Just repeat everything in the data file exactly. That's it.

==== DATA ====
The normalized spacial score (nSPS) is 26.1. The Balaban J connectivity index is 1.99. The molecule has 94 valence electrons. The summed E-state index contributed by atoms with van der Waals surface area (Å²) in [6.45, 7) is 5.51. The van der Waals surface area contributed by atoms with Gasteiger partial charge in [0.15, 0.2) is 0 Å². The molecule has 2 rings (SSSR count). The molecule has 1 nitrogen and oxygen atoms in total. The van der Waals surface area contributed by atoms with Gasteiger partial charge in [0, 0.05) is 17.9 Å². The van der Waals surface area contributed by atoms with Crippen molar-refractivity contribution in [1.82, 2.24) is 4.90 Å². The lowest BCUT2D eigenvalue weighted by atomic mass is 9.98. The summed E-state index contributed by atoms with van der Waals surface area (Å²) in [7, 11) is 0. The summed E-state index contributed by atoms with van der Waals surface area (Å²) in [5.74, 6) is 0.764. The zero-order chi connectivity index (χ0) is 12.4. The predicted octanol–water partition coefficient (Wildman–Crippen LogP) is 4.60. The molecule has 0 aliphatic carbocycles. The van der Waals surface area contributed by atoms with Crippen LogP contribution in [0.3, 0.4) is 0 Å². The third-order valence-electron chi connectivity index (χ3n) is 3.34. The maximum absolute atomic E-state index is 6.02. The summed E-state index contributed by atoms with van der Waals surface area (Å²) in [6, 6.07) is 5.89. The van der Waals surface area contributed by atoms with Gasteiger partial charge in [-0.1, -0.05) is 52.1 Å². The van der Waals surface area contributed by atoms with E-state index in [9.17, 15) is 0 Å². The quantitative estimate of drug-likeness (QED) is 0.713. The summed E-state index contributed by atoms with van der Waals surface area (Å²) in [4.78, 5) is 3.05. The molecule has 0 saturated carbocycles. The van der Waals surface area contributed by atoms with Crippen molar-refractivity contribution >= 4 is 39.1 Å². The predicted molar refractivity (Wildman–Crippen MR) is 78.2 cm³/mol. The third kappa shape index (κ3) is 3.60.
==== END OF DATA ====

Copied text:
The normalized spacial score (nSPS) is 26.1. The Balaban J connectivity index is 1.99. The molecule has 94 valence electrons. The summed E-state index contributed by atoms with van der Waals surface area (Å²) in [6.45, 7) is 5.51. The van der Waals surface area contributed by atoms with Gasteiger partial charge in [0.15, 0.2) is 0 Å². The molecule has 2 rings (SSSR count). The molecule has 1 nitrogen and oxygen atoms in total. The van der Waals surface area contributed by atoms with Gasteiger partial charge in [0, 0.05) is 17.9 Å². The van der Waals surface area contributed by atoms with Crippen molar-refractivity contribution in [1.82, 2.24) is 4.90 Å². The lowest BCUT2D eigenvalue weighted by atomic mass is 9.98. The summed E-state index contributed by atoms with van der Waals surface area (Å²) in [7, 11) is 0. The summed E-state index contributed by atoms with van der Waals surface area (Å²) in [5.74, 6) is 0.764. The zero-order chi connectivity index (χ0) is 12.4. The predicted octanol–water partition coefficient (Wildman–Crippen LogP) is 4.60. The molecule has 0 aliphatic carbocycles. The van der Waals surface area contributed by atoms with Crippen LogP contribution in [0.3, 0.4) is 0 Å². The third-order valence-electron chi connectivity index (χ3n) is 3.34. The maximum absolute atomic E-state index is 6.02. The summed E-state index contributed by atoms with van der Waals surface area (Å²) in [6, 6.07) is 5.89. The van der Waals surface area contributed by atoms with Gasteiger partial charge in [-0.1, -0.05) is 52.1 Å². The van der Waals surface area contributed by atoms with E-state index in [9.17, 15) is 0 Å². The quantitative estimate of drug-likeness (QED) is 0.713. The summed E-state index contributed by atoms with van der Waals surface area (Å²) in [4.78, 5) is 3.05. The molecule has 0 saturated carbocycles. The van der Waals surface area contributed by atoms with Crippen molar-refractivity contribution >= 4 is 39.1 Å². The predicted molar refractivity (Wildman–Crippen MR) is 78.2 cm³/mol. The third kappa shape index (κ3) is 3.60.